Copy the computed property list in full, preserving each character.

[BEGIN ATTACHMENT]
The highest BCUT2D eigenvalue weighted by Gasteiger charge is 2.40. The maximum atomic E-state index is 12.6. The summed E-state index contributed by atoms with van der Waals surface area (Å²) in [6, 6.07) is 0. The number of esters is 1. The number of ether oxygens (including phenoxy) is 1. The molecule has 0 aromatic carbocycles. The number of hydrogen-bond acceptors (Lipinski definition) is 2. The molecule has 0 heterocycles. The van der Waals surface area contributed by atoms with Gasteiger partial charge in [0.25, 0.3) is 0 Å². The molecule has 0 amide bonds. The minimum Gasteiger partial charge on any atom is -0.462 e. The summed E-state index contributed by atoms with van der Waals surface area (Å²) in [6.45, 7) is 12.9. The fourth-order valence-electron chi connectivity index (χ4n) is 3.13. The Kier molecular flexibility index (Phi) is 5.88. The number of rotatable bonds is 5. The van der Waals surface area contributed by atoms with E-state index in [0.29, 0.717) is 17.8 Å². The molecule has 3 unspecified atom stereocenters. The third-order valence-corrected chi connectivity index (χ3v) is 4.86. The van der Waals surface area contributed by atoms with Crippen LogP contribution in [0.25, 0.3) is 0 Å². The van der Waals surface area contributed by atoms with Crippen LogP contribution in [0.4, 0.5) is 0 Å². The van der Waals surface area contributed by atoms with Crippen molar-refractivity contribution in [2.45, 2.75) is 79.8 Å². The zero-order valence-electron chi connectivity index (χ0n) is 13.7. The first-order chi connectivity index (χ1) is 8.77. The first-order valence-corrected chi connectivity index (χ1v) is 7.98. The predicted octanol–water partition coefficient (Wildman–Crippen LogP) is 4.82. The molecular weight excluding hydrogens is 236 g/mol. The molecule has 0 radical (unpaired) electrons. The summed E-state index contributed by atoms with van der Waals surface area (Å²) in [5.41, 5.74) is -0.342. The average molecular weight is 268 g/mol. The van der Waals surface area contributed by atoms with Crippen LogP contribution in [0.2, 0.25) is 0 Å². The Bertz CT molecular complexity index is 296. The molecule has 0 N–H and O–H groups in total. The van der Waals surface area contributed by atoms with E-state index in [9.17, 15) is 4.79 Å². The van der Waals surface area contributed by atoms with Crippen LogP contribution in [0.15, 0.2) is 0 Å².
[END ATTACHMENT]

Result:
The highest BCUT2D eigenvalue weighted by Gasteiger charge is 2.40. The maximum atomic E-state index is 12.6. The summed E-state index contributed by atoms with van der Waals surface area (Å²) in [6, 6.07) is 0. The number of esters is 1. The number of ether oxygens (including phenoxy) is 1. The molecule has 0 aromatic carbocycles. The number of hydrogen-bond acceptors (Lipinski definition) is 2. The molecule has 0 heterocycles. The van der Waals surface area contributed by atoms with Gasteiger partial charge in [0.25, 0.3) is 0 Å². The molecule has 0 amide bonds. The minimum Gasteiger partial charge on any atom is -0.462 e. The summed E-state index contributed by atoms with van der Waals surface area (Å²) in [6.45, 7) is 12.9. The fourth-order valence-electron chi connectivity index (χ4n) is 3.13. The Kier molecular flexibility index (Phi) is 5.88. The number of rotatable bonds is 5. The van der Waals surface area contributed by atoms with E-state index in [0.29, 0.717) is 17.8 Å². The molecule has 3 unspecified atom stereocenters. The third-order valence-corrected chi connectivity index (χ3v) is 4.86. The van der Waals surface area contributed by atoms with Crippen LogP contribution in [0.25, 0.3) is 0 Å². The van der Waals surface area contributed by atoms with Crippen LogP contribution in [0.4, 0.5) is 0 Å². The van der Waals surface area contributed by atoms with Crippen molar-refractivity contribution in [2.45, 2.75) is 79.8 Å². The zero-order valence-electron chi connectivity index (χ0n) is 13.7. The first-order chi connectivity index (χ1) is 8.77. The first-order valence-corrected chi connectivity index (χ1v) is 7.98. The predicted octanol–water partition coefficient (Wildman–Crippen LogP) is 4.82. The molecular weight excluding hydrogens is 236 g/mol. The molecule has 0 radical (unpaired) electrons. The summed E-state index contributed by atoms with van der Waals surface area (Å²) in [5.41, 5.74) is -0.342. The average molecular weight is 268 g/mol. The van der Waals surface area contributed by atoms with Crippen LogP contribution in [0.2, 0.25) is 0 Å². The Bertz CT molecular complexity index is 296. The molecule has 0 N–H and O–H groups in total. The van der Waals surface area contributed by atoms with E-state index in [9.17, 15) is 4.79 Å². The van der Waals surface area contributed by atoms with Crippen LogP contribution in [0.15, 0.2) is 0 Å².